“Glassbox has a unique capability to reconstruct the mobile application view in a visual format, which is another view of analytics, Glassbox SDK can interact with our customers native app only and technically cannot break the boundary of the app,” the spokesperson said, such as when the system keyboard covers part of the native app, “Glassbox does not have access to it,” the spokesperson said.

Glassbox is one of many session replay services on the market. Appsee actively markets its “user recording” technology that lets developers “see your app through your user’s eyes,” while UXCam says it lets developers “watch recordings of your users’ sessions, including all their gestures and triggered events.” Most went under the radar until Mixpanel sparked anger for mistakenly harvesting passwords after masking safeguards failed.

It’s not an industry that’s likely to go away any time soon — companies rely on this kind of session replay data to understand why things break, which can be costly in high-revenue situations.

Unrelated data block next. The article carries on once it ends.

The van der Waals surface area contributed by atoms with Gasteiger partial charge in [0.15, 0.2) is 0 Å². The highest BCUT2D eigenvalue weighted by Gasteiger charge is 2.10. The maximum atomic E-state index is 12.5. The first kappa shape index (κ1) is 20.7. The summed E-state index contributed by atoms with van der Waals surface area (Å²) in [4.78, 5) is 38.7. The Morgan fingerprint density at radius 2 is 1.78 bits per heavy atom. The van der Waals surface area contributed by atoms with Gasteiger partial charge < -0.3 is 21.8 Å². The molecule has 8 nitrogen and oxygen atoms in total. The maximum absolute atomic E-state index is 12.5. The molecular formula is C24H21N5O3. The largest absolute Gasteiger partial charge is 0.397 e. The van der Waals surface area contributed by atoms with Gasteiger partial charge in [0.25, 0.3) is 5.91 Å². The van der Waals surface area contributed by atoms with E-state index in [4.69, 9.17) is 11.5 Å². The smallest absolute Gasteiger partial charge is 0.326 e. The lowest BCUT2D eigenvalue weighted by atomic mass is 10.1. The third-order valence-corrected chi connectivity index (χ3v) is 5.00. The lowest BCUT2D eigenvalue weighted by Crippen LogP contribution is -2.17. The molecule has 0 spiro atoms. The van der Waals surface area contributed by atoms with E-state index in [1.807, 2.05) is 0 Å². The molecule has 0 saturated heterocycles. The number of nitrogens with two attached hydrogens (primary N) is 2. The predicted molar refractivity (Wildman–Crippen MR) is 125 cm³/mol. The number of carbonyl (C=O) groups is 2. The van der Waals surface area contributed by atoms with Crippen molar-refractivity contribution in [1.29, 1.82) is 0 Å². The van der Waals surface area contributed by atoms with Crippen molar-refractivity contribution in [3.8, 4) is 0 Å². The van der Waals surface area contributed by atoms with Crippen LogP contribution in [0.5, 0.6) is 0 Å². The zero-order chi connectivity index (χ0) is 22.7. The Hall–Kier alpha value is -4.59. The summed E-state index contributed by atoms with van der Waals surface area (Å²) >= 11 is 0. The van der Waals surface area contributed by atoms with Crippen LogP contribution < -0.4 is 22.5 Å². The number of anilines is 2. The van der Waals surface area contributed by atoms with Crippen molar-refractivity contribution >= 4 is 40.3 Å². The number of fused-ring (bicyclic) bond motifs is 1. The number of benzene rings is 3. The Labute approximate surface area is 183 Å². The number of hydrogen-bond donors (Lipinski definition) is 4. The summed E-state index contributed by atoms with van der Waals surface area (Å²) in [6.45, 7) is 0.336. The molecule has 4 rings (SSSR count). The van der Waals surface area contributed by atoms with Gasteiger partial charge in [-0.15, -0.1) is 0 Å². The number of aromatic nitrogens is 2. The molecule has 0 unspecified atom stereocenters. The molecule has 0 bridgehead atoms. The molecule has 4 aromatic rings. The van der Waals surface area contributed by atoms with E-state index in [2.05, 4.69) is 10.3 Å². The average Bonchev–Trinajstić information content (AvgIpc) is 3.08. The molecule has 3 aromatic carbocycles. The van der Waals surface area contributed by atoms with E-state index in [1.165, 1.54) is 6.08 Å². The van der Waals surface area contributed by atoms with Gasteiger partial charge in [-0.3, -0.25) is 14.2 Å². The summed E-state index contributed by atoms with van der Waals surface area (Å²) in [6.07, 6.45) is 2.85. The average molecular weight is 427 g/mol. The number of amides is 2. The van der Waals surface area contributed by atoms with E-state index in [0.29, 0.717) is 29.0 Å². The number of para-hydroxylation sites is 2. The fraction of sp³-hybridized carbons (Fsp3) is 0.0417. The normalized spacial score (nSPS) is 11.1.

But for the fact that the app developers don’t publicize it just goes to show how creepy even they know it is.


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Source: The Tech Crunch

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Coda’s programmable document editor comes out of beta, launches iOS app

Posted by on Feb 5, 2019 in App, Apps, coda, documents, Enterprise, iOS, TC | 0 comments

Coda, which is coming out of its limited beta today, wants to reinvent how you think about documents and spreadsheets. That’s about as tough a challenge as you can set yourself, given how ingrained tools like Word, Excel and their equivalents from the likes of Google, Zoho and others are. Coda’s secret weapon is that it combines text and spreadsheet functionality into a single document, with the ability to build some basic programming into them and add features from third-party services as a bonus.